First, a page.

Aug 21

I’m an avid user of code tidiers and validators to enforce quality and consistent style, both in personal and team projects.

In the Perl world you are probably familiar with perltidy, perlcritic and podtidy, but every language has its own tools: htmltidy for HTML, jslint and jshint for Javascript, csstidy for CSS, etc.

In a web site project I might work with half a dozen of these tools, each with their own syntax and applicable only to certain files. I want to apply some of them while editing, some when I commit, and some only when I run tests. There must be a better way!

Enter tidyall

tidyall is a unifier for code tidiers and validators. You can run it on a single file or an entire project hierarchy, and configure which tidiers/validators are applied to which files. Features include:

  • A cache to only process files that have changed

  • A standard backup mechanism with auto-pruning

  • A plugin API that makes it trivial to add new tidiers, validators, and pre/post processors

  • Support for multiple modes (e.g. editor, commit, test, dzil), with different plugins running in each mode

Configuration

To use tidyall in a project, simply put a tidyall.ini file at the top of it. Here’s the tidyall.ini that I’m using for CHI:

[PerlTidy]
argv = -noll -blbp=0
select = {bin,lib,t}/**/*.{pl,pm,t}

[PodTidy]
select = {bin,lib}/**/*.{pl,pm,pod}

[PerlCritic]
select = {bin,lib}/**/*.{pl,pm}
argv = --profile $ROOT/perlcriticrc
except_modes = editor

[Perl::IgnoreMethodSignaturesSimple]
select = {bin,lib,t}/**/*.{pl,pm,t}

[Perl::AlignMooseAttributes]
select = {bin,lib,t}/**/*.{pl,pm,t}

These sections, in order, do the following:

  • Apply perltidy with settings “-noll -blbp=0″ to *.pl, *.pm, and *.t files.

  • Apply podtidy with default settings to *.pl, *.pm and *.pod files.

  • Apply perlcritic using the perlcriticrc in the same directory to *.pl and *.pm files; but skip this when invoking tidyall from an editor.

  • Use a preprocessor/postprocessor to hide Method::Signatures::Simple keywords (method and function) from perltidy and perlcritic.

  • Use a preprocessor/postprocessor to hide Moose attributes from perltidy, then sort and align attributes in a way I prefer.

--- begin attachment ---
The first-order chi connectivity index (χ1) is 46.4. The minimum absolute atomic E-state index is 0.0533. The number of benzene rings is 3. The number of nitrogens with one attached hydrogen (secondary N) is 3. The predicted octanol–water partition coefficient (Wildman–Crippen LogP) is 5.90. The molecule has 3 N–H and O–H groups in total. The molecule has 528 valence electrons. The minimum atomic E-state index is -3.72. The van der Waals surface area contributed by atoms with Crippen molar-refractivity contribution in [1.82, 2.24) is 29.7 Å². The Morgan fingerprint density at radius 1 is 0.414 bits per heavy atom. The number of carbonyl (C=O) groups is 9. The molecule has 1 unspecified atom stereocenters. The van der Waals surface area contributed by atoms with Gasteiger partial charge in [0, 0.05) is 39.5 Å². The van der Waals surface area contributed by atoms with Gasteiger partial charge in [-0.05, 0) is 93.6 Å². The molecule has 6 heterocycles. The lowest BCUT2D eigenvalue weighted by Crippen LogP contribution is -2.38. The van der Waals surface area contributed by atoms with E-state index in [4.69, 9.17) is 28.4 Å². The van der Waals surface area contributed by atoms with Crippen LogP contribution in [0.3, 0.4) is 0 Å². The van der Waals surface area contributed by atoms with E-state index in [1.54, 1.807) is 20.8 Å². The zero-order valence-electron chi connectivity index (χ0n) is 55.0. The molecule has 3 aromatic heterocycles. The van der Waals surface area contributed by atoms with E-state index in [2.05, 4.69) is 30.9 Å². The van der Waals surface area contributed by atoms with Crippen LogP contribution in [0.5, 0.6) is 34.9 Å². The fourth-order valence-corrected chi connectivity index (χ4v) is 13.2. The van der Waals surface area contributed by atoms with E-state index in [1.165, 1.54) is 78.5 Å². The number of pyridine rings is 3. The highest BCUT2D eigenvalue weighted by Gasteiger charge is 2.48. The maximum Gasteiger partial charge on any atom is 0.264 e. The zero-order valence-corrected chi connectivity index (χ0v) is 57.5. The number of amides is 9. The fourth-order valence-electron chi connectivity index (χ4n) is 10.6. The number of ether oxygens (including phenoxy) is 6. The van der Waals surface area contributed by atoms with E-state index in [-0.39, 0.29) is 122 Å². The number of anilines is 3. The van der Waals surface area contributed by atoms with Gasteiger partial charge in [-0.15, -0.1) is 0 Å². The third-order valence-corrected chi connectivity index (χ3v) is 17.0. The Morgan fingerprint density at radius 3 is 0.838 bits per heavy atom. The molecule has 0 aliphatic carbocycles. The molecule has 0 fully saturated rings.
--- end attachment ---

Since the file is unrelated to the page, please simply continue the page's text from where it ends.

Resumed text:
Ways of using tidyall

Here are a variety of modes you might use tidyall in.

In your code editor

I like having a single keystroke (ctrl-t) to process the file I’m working on. The distribution contains an Emacs implementation of this command. Its effects are fully undoable and it reports any errors in a separate window.

This is the only editor I know how to program, so others will have to be contributed. :)

From the command line

Of course tidyall can be run manually, against a specific file:

% tidyall file [file...]

or against all the files in the project (skipping those that haven’t changed):

% tidyall -a

or against all the files you’ve added or modified according to svn:

% tidyall --svn

In svn and git commit hooks

The distribution includes an SVN precommit hook that checks if all files are tidied and valid according to tidyall, and rejects the commit if not. e.g.

% svn commit -m "fixups" CHI.pm CHI/Driver.pm 
Sending        CHI/Driver.pm
Sending        CHI.pm
Transmitting file data ..svn: Commit failed (details follow):
svn: Commit blocked by pre-commit hook (exit code 255) with output:
2 files did not pass tidyall check
lib/CHI.pm: *** 'PerlTidy': needs tidying
lib/CHI/Driver.pm: *** 'PerlCritic': Code before strictures are enabled
  at /tmp/Code-TidyAll-0e6K/Driver.pm line 2
  [TestingAndDebugging::RequireUseStrict]